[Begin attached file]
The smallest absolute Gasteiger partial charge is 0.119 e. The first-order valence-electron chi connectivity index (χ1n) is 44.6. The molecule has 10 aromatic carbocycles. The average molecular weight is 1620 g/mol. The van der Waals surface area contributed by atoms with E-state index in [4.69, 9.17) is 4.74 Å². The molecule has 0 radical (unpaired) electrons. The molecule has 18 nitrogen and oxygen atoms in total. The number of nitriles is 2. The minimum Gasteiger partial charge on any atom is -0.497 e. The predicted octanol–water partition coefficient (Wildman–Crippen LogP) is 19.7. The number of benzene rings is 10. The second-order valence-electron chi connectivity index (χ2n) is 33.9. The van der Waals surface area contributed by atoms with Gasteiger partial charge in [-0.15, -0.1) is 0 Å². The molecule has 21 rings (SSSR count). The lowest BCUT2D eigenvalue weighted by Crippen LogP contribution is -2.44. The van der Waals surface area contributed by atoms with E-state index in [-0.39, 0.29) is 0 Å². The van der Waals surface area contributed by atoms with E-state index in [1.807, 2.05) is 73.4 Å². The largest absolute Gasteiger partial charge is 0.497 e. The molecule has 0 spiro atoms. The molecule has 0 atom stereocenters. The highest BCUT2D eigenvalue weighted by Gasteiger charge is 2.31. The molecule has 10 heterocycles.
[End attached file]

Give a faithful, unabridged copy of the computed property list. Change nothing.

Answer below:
The smallest absolute Gasteiger partial charge is 0.119 e. The first-order valence-electron chi connectivity index (χ1n) is 44.6. The molecule has 10 aromatic carbocycles. The average molecular weight is 1620 g/mol. The van der Waals surface area contributed by atoms with E-state index in [4.69, 9.17) is 4.74 Å². The molecule has 0 radical (unpaired) electrons. The molecule has 18 nitrogen and oxygen atoms in total. The number of nitriles is 2. The minimum Gasteiger partial charge on any atom is -0.497 e. The predicted octanol–water partition coefficient (Wildman–Crippen LogP) is 19.7. The number of benzene rings is 10. The second-order valence-electron chi connectivity index (χ2n) is 33.9. The van der Waals surface area contributed by atoms with Gasteiger partial charge in [-0.15, -0.1) is 0 Å². The molecule has 21 rings (SSSR count). The lowest BCUT2D eigenvalue weighted by Crippen LogP contribution is -2.44. The van der Waals surface area contributed by atoms with E-state index in [-0.39, 0.29) is 0 Å². The van der Waals surface area contributed by atoms with E-state index in [1.807, 2.05) is 73.4 Å². The largest absolute Gasteiger partial charge is 0.497 e. The molecule has 0 spiro atoms. The molecule has 0 atom stereocenters. The highest BCUT2D eigenvalue weighted by Gasteiger charge is 2.31. The molecule has 10 heterocycles.